Very hypocritically, Green Left-PvdA tried to encapsulate this sentiment and organised demonstrations in response to the election result under the slogan "we won't let anyone be abandoned”! The anti-popular policies that GreenLeft-PvdA have supported for decades, both in the Netherlands and at EU level, have ‘abandoned’ of millions of people and demolished their incomes and rights. In doing so, they have also fuelled the dangerous propaganda of the far-right that there would supposedly be a ‘left-wing elite’. The complicity of mainly the PvdA (Labour Party) in the massive decline in living standards in recent years, as well as the inability of also the other parties profiled as ‘leftists’ to act as an opposition force and to regroup the labour movement because they are completely oriented towards capitalism despite radical slogans, has rolled out the red carpet for reactionary, fascistoid parties.

Objectively, there is a basis for forming a government with the current election result. Capital has an interest in forming a stable government that can continue its anti-popular policies in the coming period. This also in view of the dark clouds hanging over the economy and the measures being prepared to pass on the costs of economic stagnation or even crisis to the working class. Importantly for capital, this government should be capable of dampening popular discontent. That is also why these elections were held and this great ‘musical chairs’ took place in The Hague, with new faces and parties better able to sell the same anti-popular policies to the population. At the same time, there are also real contradictions in the interests of various capital groups. Ultimately, it is the interests of the ruling class that will determine how the formation of a new government will go.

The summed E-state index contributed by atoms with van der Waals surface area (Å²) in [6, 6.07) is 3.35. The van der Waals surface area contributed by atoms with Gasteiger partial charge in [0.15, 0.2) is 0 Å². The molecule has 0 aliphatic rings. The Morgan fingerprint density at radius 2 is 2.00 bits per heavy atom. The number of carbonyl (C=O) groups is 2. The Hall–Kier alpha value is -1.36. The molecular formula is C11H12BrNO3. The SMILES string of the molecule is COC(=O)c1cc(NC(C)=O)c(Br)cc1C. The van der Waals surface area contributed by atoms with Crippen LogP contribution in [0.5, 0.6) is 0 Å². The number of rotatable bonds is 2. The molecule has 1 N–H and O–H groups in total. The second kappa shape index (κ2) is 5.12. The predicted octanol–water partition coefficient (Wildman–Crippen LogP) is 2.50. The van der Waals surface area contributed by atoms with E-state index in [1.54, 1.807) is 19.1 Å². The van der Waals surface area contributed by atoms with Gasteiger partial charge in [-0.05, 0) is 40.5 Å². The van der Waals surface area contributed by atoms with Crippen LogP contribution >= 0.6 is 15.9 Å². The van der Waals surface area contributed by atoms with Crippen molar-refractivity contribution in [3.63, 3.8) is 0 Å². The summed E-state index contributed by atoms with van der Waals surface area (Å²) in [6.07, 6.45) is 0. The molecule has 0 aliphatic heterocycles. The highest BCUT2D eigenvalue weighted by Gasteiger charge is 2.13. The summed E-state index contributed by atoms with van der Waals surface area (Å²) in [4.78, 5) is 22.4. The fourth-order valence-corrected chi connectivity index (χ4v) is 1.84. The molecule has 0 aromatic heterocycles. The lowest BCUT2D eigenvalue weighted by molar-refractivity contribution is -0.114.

Overall, the election results show the very negative correlation of forces. National politics is still completely dominated by parties that serve the interests of big capital through one means or another. First and foremost, the election result also shows the need to strengthen the NCPN. The lack of communist people's representatives at the national level is a major deficiency. Only communist people's representatives can expose bourgeois policies, consistently oppose any decline and exert pressure to enforce improvements. Only communists can do that, precisely because their aim is not to manage this system but to overthrow it.

The NCPN decided not to participate in these elections, mainly because of financial but also other organisational barriers. The party also did not offer any voting advice. The hope for a better future lies entirely in strengthening the labour movement. That is what the NCPN is devoting all its forces to. The growth of the party continues. We see this in the party, but also in the movement where the party has an increasing presence among people who stand up for the interests of the working class. The growth of the party also creates the conditions for it to be able to participate in future elections. As a communist party and vanguard of the labour movement, the NCPN, is the only party that can consistently stand up for the interests of the working class.

Our message is clear: struggle is the only way! There is no politician or political party that is going to solve the problems for the working class. Only the working class itself, with the Communist Party at the forefront, can win the struggle for a better future. It is time for communists to make themselves heard! Now is the time for the NCPN! Join our ranks!

Central Committee of the NCPN"